Bacardi: Its history, its legacy and the Daiquiri3rd January, 2014 by Ross Kerslake
When Bacardi comes to mind I instantly think of white rum, Daiquiris and Hemingway.
However Bacardi has had the unfortunate luck of becoming a misconception.
I once had such a bad image of Bacardi after countless years of rum and cokes or having bartenders make me Daiquiri’s with poor quality rum that I would wretch in disgust.
But that is what happens when you are not given Bacardi.
And so I was put off for many years, until I was presented with a Daiquiri at Legacy – a competition that seeks out the best Bacardi bartenders in the world.
I recently sat down for drinks with the very down to earth Enrique Comas – a sixth generation Bacardi family member and also Bacardi’s global brand manager (and my new best friend).
We talked history and legacy (mostly), over a few drinks including a Cuban Manhattan made with Bacardi 8 which was excellent.
I also had a Superior on the rocks after Enrique spoke with such reverence as to the serve.
To say I was inspired would be an understatement – it blew my mind.
Recently I have taken to having it on the rocks on a regular basis to the surprise of many including a bar manager friend who seemed puzzled by it.
Needless to say, I’m clearly an unofficial Bacardi brand advocate.
I was lucky enough to meet former ‘Maximo Distiller’ Don Jose Sanchez this year during London Cocktail Week which included a talk, Q&A as well as tasting of the 150th Decanter.
When we got round to the Q&A I asked Done Jose what his favourite Bacardi was. “Any Bacardi, with friends”, he said.
Inspiring words, now lets make this first statement stick.
Bacardi is great rum.
It’s history and quality is some of the most impressive in the world, stretching as far back as 1862 when it was founded by Don Facundo Bacardi Massó.
It has survived three coup d’etats, three major earthquakes, over 48 years of exile during two separate periods, 14 years of civil war, four devastating distillery fires, six years under military occupation in Cuba and 40 years on the verge of bankruptcy and seizure of its assets during the 1960’s Cuban revolution.
In fact things became so dire that Facundo’s sons sold their possessions to keep the company going – driven by the legacy of Bacardi.
Now if that isn’t dedication to their craft and history, I don’t know what is.
Today, rum is a wonder spirit with so many different variations and many independent distillers creating unique, boutique rums that it’s no surprise people love it.
But before Bacardi rum wasn’t much of anything.
It was referred to as an aguardiente which literally meant ‘burning water’ or ‘fire water’ due to its rough and harsh unpalatable nature.
Thanks to Facundo’s belief in what was possible the very nature of rum was changed for the better.
Today rum is celebrated, with events like London’s Rum fest, the Miami Rum Renaissance and the Rum Run (no, really) in Tulatin, Oregon where you have a jolly 10k run followed by rum drinks galore.
Bacardi created the Legacy competition not just to celebrate bartenders, but to give them a chance to create their own legacy by presenting a modern classic cocktail for a chance to sit up there with historical greats like the Daiquiri or El Presidente.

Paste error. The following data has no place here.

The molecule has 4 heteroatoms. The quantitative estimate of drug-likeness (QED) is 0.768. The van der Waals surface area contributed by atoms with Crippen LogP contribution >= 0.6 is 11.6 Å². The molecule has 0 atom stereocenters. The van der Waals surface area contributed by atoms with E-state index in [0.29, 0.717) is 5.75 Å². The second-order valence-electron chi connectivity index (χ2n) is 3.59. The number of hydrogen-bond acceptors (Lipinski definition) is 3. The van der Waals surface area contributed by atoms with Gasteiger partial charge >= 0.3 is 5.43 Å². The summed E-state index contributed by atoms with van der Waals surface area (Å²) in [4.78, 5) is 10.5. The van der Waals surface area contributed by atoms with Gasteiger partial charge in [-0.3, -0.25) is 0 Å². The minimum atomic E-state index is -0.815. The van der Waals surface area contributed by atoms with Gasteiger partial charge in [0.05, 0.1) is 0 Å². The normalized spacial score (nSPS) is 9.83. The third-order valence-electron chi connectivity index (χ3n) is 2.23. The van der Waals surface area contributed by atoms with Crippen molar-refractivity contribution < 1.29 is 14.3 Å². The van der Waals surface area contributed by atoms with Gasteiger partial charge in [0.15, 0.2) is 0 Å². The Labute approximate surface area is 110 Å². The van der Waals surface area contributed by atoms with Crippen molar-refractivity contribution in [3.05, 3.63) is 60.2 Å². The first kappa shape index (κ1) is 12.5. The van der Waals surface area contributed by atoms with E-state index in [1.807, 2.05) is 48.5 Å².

But Legacy is more than just your average cocktail competition.
It is a two-year process to find the eventual winner of Legacy global.
It kicks off with applications all over the world in the bartenders respective countries with heats, narrowing it down to up to a selection of seven bartenders with the final narrowing that number down to just three.
These three make up the country’s three most promising who will then go on to spend their time travelling the globe to promote their drink.
These three are then narrowed down to one with that lucky bartender going on to represents their country at the global finals.
The initial competition was launched in the UK in 2009 and 2010 was rolled out worldwide following its success with the first global final held in Puerto Rico in 2011.
Matt Dakers, who was the first UK finalist to travel to the global final with his ‘Angel’s Draft’, travelled the world from Russia to Miami and Puerto Rico gaining amazing experience from some of the world’s elite bartenders.
This year’s UK final saw seven bartenders battle it out and eventually narrowed down to just three.
- Tom Walker (The American Bar, Savoy) with his ‘Maid in Cuba’ (recipe below)
- Sam Kershaw (Callooh Callay) with his ‘Favourite Frost’ – Bacardi Superior, Pineapple infused Kamm & Sonn’s, Martini Bianco, fresh lime juice, two bar spoons of caster sugar, two dashes of grapefruit bitters and a small egg white
- Nelson Bernardes (Good Godfrey’s, Waldorf Astoria) and his ‘Perfect Host’ – Bacardi Superior, egg white, lime juice, basil
While I would love to go through all the drinks the one I’d have to single out is Tom Walker’s “Maid in Cuba” which pays homage to two of Bacardi’s official drinks – the Daiquiri and the Mojito.
Maid in Cuba by Tom Walker
50ml Bacardi Superior
25ml lime juice
15ml simple syrup
3 slices cucumber
Small handful of mint
Dash Absinthe (for glass rinse)
- All ingredients shaken and strained, garnished with mint leaf and cucumber slice, topped off with soda.
What is noticeable about the drinks that come out of Legacy and the Maid in Cuba is the simplicity.
A drink is more likely to stand the test of time if it’s easy to replicate and doesn’t require any hard-to-get ingredients.
Tom has been spending his time traveling to promote it and to get it included on cocktail lists across the globe,
Not just as a Legacy drink but in celebration of the last and next 150 years of Bacardi.
The UK final of Legacy will take place in February.